High court help request for Northamptonshire victims of domestic violence
A six-month backlog in Northamptonshire's court service means that domestic violence victims are not getting justice, it has been claimed.
A meeting of the Northamptonshire Crime Panel yesterday heard how one victim had to wait two-and-a-half years for her case to come to court.
They were also told how victims are reluctant to appear as witnesses after such a long time has passed.
Police Crime Commissioner Adam Simmonds said he had already held talks with the county’s most senior judge, Judge Rupert Mayo and was due to visit the high court next week to appeal for their help.
But with two courts in the county - Corby Magistrates and Kettering magistrates - due to close soon, the situation may not improve quickly.
At yesterday’s meeting, Corby Councillor Mary Butcher said: “I know of one very determined lady in Corby who has waited for two-and-a-half years to get her abuser to court.
“I know she is looking forward to finding out his sentence next week but it has not been easy.”
Commissioner Adam Simmonds said: “I met with Judge Mayo and we talked about the six month backlog in crown court.
“In Leicestershire and Rutland it is two weeks for a case to get to court but it takes six months here. There’s something wrong.
“We’re going to go to the high court to see how we can improve things.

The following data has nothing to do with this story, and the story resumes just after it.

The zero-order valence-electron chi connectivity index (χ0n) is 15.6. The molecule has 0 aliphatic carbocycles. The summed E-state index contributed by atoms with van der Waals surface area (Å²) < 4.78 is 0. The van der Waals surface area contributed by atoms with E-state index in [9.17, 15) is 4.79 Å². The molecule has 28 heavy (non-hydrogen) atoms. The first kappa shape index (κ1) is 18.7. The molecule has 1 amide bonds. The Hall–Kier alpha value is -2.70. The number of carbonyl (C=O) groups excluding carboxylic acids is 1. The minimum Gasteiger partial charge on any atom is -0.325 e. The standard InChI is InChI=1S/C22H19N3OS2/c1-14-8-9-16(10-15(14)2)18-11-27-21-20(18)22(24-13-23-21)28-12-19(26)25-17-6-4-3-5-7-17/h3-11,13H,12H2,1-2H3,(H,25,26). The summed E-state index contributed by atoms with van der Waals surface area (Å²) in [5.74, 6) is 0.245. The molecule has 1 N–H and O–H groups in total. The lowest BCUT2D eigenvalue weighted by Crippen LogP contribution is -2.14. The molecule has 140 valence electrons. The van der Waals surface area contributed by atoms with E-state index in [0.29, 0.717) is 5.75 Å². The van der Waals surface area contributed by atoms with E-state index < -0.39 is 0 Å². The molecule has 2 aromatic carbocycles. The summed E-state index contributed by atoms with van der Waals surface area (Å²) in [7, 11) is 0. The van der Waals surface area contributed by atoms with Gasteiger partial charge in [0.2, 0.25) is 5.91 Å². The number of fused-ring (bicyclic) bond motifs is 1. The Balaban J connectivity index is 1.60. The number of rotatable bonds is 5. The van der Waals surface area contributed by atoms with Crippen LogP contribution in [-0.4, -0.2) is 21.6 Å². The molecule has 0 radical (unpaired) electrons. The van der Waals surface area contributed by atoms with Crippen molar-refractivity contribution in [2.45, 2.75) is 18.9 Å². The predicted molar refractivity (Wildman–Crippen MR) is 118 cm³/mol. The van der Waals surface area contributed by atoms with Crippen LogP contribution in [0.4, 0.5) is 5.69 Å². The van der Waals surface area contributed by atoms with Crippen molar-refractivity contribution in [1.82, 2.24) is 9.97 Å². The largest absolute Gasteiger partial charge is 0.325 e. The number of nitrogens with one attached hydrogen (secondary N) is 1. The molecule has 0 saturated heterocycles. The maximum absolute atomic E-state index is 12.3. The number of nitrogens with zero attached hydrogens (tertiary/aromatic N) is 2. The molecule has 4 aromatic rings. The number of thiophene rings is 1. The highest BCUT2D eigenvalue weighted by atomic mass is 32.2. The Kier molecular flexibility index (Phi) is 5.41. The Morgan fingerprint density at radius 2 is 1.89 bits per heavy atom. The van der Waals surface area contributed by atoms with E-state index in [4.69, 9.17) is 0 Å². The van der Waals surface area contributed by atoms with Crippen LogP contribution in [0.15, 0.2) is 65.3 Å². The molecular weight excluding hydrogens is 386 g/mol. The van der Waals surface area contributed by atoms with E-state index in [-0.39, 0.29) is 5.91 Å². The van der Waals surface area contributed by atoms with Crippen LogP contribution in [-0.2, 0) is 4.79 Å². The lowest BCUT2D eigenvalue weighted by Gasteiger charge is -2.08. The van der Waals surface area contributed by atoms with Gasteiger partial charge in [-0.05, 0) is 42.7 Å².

“It may be that the court system asks for help with a figure of money.
“I’m going to do what I can to make some difference to people who are waiting.
“I know it’s a depressing situation.”
He also said that his force had tried to help plug funding gaps for vital services that had run out of money in order to help victims of domestic violence. Mr Simmonds added that better use was being made of Domestic Violence Protection Orders. These are relatively new powers that were introduced to enable the police to put in place protection for the victim in the immediate aftermath of a domestic violence incident. Under DVPOs, the perpetrator can be prevented from returning to a residence and from having contact with the victim for up to 28 days, allowing the victim a level of breathing space to consider their options, with the help of a support agency.
Head of Safeguarding Superintendent Steve Lingley said that, in his 30 years as a police officer the way in which domestic violence was treated had completely changed, but acknowledged there was still work to do. He said: “We have managed to go from getting two DVPOs per month, to getting about 15 per month.
“We have only had three that the magistrates have not been able to grant. In 20 months we’ve had 14 breaches.
“It’s encouraging. It shows we’re targeting the right people, enforcing the DVPOs and keeping the victims safe.
“It’s been a monumental journey but we still have a long way to go.
The meeting was also told that the force makes use of its powers to take abusers to court even when the victims do not want to continue with the case, when officers feel it is in the best interests of the victim and will protect them from future harm.
Supt Lingley also added that the force had seen significant increases in the number of men coming forward to report domestic abuse.